For cement-based materials, curing is defined as maintaining an appropriate temperature and moisture content for a specific period of time during the early life of the material. All portland cement-based materials, such as stucco, require curing.
Since the addition of water to portland cement sets off a chemical reaction called hydration, it’s important to provide excess water to the cement particles so that they develop a good bond with their surrounding environment: aggregate and other cement particles. This is how plaster (and concrete, mortar, and grout) hardens. Plaster sections are quite thin, ranging from about 3/8- to 7/8-inch total, and individual coats may be only 1/8 nch thick. Thin layers such as this must be protected from conditions that interfere with cement hydration: things that dry them out or heat or cool them excessively.
Wet and Dry
Caption: The scratch coat, which is the first base coat, is named for horizontal scratches that promote water retention for curing and a mechanical keying with the brown, or second, base coat.
Sun and wind, alone or in combination, drive moisture out of fresh plaster. To be applied to a wall, plaster must be fluid enough to be troweled, screeded (leveled with a straight edge using a back and forth motion while moving across the surface), and floated, but not too wet that it sags or won’t stick. Base coats, of which there may be one or two (sometimes scratch and brown are combined), can be wetted once they have developed adequate strength so that they are not washed away by the water. Since the coats are thin, they can’t hold as much moisture as is ideal for curing—especially if they are competing with sun or wind, which both cause evaporation.
Plaster can be wetted periodically throughout the day to supply additional curing moisture; usually one or two times per day should suffice. In extreme conditions, sun and wind breaks can be used to provide extra protection from the elements. The first two days are the most critical period. The entire first week is important, however, so it is a common recommendation that the base coat stucco be misted or fogged periodically for the first three to seven days after placement. A sheet of polyethylene can be placed over the moistened surface to hold the water in. If the relative humidity of the air is greater than 70 percent, moist curing may be accomplished without additional wetting of the surface.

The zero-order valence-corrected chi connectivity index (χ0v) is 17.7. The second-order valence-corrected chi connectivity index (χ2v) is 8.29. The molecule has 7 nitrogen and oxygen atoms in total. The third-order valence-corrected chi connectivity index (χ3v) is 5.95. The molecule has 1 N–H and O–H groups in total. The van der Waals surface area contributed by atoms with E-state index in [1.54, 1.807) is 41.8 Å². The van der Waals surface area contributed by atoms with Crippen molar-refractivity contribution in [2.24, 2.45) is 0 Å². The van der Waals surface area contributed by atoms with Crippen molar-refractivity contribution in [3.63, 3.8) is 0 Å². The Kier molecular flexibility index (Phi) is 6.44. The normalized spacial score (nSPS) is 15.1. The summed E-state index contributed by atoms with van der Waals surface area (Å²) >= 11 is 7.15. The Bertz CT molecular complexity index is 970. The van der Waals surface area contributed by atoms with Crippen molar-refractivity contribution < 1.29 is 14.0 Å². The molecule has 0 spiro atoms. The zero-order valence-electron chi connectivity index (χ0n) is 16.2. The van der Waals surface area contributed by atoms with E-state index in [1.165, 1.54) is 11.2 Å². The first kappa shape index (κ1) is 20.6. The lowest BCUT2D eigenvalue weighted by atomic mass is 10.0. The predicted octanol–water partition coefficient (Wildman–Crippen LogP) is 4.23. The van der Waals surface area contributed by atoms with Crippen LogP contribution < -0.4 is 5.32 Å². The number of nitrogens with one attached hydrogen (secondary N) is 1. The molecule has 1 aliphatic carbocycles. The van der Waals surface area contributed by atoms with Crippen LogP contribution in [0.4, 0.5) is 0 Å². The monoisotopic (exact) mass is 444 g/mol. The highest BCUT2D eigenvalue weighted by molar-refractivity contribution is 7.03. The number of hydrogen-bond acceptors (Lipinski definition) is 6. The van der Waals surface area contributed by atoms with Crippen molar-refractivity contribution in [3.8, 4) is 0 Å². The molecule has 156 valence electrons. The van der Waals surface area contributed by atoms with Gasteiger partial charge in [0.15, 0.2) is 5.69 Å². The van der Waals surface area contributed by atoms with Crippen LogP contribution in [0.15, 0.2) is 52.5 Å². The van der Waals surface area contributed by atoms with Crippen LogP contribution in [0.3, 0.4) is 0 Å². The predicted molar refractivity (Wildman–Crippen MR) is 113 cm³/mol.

A caution about moist curing is that colored finishes can be affected by water application. Finish coat stucco is not moist cured since this may promote mottling and discoloration. Curing of colored finishes is typically done by wetting the base coat to provide curing moisture from behind the finish and ensuring that the surface is shielded from drying.
Caption: Colored finishes are usually cured by wetting the brown coat to provide curing moisture from behind. In more extreme conditions, they may be covered to prevent drying.
Hot and Cold
Proper curing also requires that plaster be in a medium temperature range. Usual recommendations range from 40° Fahrenheit on the low side to 90° Fahrenheit on the high side. Too cold and there is a risk that water in fresh plaster would freeze. As this is an expansive process, cracking could occur. Cement hydration can be interrupted, too. Too hot and there is a risk of drying—which, like freezing, can also suspend cement hydration—or of accelerating the hydration process to a point where strength development in the longer term is negatively impacted.
Curing compounds are effective for concrete but are not used regularly on plaster. These materials might interfere with subsequent coats of plaster and might lead to discoloration of the stucco finish.
For more information: Portland Cement Plaster/Stucco Manual (EB049).